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Kestenberg, J.S. (1980). The Three Faces of Femininity. Psychoanal. Rev., 67(3):313-335.

(1980). Psychoanalytic Review, 67(3):313-335

The Three Faces of Femininity

Judith S. Kestenberg, M.D.

Three typical feminine conflicts are the conflict between motherhood and eroticism,3, 4 the interrelated conflict between motherhood and competitive work (done outside the home) and between feminine eroticism and intellectual or career achievement.13 The dominant feminine themes underlying these conflicts are: (1) fulfillment in motherhood, (2) penis envy, and (3) the Oedipal attraction to the father.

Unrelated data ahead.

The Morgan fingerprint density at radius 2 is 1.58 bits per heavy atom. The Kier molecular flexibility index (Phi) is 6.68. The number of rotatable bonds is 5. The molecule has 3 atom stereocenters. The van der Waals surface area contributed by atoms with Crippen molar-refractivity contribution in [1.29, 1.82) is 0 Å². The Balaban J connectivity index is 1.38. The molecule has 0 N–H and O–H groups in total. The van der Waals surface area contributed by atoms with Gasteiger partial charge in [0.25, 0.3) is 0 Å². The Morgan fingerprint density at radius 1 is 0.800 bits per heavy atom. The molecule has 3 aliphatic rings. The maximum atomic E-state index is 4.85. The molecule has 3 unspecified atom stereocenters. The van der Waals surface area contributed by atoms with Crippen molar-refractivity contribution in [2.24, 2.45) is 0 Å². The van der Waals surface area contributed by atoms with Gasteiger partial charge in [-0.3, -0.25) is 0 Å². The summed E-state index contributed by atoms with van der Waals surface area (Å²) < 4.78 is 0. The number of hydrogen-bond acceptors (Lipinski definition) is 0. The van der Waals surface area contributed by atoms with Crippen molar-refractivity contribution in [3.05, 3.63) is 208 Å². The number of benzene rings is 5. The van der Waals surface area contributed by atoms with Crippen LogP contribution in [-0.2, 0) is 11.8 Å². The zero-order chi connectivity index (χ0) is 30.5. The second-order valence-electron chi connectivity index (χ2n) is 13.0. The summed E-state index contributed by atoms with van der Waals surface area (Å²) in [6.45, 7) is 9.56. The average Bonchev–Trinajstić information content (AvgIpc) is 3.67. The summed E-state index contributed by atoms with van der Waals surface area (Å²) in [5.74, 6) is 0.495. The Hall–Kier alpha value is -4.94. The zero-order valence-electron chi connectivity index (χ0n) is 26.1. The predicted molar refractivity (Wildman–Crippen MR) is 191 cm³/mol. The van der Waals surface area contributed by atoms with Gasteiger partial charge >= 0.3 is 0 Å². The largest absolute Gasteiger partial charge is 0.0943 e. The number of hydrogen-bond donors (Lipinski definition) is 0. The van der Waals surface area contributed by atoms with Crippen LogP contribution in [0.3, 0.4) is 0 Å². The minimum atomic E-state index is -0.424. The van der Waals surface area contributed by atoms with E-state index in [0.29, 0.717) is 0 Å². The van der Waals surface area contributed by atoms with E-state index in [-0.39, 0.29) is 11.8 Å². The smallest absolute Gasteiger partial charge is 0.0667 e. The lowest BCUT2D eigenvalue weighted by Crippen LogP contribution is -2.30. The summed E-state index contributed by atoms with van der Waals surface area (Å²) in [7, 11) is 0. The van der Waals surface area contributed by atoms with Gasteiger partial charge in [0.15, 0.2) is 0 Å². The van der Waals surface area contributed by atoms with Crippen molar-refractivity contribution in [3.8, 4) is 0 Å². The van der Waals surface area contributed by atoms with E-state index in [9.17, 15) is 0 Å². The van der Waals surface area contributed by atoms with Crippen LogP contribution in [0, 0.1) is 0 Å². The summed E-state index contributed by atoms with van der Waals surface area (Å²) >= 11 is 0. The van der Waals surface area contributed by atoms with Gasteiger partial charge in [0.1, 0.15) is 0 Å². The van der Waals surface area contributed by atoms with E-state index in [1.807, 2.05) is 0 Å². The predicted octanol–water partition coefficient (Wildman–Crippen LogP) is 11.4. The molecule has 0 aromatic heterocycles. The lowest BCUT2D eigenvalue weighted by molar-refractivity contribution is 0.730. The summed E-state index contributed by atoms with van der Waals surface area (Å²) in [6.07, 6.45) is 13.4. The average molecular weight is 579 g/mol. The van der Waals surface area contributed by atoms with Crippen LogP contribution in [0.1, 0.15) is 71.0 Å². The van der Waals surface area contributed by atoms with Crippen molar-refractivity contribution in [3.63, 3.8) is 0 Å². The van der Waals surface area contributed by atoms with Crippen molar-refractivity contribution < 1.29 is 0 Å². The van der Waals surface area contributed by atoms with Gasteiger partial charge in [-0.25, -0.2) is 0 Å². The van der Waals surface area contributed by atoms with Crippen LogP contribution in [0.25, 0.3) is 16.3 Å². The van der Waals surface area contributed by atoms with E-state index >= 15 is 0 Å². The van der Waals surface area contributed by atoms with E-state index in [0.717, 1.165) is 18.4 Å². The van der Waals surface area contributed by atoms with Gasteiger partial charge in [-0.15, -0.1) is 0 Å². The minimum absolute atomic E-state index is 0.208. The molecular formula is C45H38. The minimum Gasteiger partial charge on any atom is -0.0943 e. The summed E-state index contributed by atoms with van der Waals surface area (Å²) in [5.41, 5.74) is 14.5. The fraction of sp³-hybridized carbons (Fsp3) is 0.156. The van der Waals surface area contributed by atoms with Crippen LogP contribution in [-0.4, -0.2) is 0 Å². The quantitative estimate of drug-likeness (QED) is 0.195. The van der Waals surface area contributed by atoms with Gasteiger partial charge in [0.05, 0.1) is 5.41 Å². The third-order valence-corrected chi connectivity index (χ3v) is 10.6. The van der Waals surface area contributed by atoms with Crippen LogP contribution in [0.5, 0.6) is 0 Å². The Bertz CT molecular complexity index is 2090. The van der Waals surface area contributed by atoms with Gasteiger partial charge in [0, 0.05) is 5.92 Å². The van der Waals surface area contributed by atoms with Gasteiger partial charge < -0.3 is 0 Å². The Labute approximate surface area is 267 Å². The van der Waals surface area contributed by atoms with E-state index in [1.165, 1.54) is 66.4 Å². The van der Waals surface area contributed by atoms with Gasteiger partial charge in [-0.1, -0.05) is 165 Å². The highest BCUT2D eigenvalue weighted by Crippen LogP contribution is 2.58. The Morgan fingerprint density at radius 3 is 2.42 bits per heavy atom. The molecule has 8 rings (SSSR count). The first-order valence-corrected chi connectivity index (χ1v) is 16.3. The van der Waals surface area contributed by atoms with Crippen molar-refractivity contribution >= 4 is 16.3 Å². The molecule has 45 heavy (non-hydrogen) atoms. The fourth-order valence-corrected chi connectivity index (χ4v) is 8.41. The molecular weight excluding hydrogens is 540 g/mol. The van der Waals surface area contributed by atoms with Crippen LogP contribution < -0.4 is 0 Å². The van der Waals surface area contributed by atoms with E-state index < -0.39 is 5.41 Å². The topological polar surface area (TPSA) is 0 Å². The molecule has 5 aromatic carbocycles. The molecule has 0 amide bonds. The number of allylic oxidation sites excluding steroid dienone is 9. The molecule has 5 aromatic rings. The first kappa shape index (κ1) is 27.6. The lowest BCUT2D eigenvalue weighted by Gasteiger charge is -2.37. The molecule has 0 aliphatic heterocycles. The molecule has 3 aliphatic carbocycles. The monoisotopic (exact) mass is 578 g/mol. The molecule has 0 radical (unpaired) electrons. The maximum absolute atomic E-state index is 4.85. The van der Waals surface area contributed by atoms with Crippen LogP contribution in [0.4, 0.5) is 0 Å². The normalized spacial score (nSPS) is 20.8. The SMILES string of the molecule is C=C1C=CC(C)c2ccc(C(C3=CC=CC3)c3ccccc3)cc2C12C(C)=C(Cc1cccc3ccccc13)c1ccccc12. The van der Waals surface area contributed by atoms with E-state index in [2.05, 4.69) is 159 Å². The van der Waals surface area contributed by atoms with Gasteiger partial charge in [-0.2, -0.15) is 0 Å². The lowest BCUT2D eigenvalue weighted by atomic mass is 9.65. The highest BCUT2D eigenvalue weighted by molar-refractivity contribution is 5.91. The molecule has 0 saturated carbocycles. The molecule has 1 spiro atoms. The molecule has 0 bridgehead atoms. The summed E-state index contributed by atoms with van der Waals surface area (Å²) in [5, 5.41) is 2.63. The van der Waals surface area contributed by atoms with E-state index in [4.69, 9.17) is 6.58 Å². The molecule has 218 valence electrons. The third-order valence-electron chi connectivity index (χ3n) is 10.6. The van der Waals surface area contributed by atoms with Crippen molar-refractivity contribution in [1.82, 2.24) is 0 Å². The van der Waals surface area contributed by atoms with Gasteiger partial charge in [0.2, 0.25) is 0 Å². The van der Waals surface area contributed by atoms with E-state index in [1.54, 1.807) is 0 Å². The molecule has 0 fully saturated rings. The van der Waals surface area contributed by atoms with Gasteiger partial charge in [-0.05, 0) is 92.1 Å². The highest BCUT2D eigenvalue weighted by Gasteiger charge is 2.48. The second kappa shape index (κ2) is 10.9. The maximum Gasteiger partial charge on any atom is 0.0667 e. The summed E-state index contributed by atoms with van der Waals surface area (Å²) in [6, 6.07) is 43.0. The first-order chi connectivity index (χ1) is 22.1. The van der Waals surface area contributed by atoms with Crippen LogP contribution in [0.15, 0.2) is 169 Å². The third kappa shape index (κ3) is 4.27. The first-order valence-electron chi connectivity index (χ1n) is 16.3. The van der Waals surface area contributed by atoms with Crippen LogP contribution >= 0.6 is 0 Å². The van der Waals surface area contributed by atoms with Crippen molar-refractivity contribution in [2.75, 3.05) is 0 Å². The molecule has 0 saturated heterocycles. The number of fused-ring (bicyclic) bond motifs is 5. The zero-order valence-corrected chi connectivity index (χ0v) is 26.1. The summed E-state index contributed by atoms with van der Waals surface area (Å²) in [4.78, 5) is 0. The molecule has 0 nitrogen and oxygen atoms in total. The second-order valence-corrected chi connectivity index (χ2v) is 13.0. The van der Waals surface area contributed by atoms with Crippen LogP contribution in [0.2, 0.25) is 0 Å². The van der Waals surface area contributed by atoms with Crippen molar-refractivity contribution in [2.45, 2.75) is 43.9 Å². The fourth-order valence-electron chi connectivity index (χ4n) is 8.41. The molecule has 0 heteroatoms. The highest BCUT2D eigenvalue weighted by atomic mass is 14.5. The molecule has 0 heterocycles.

It has been universally accepted that these themes are chronologically ordered in the sequence: child-wish, penis-wish, and the wish for penetration by the father.5, 13, 38 According to Freud,10 the first wish for the child was anal in origin and did not represent maternality but rather was a sign of identification with the active mother. The true wish for a child was the result of a transformation of penis envy into a compromise formation, that is getting a baby in lieu of a penis. Freud dismissed all reports of vaginal sensations in childhood and maintained that the clitoris was the girl's leading zone until the vagina was awakened at menarche. My own data indicate that inner-genital tensions gain dominance after the passing of the pregenital phases and come to a peak in a pre-Oedipal phase before phallic impulses submerge them in the phallic phase.19, 20, 24, 27 Searching for a better definition of femininity, most recent authors do not deviate from Freud's original phase chronology (oral, anal, and phallic) but postulate a feminine-Oedipal phase whose erotogenic zone is not specified.38, 39 Some authors speak of “primary femininity39, 40 without linking this inborn trait to the girl's primary sex organs.

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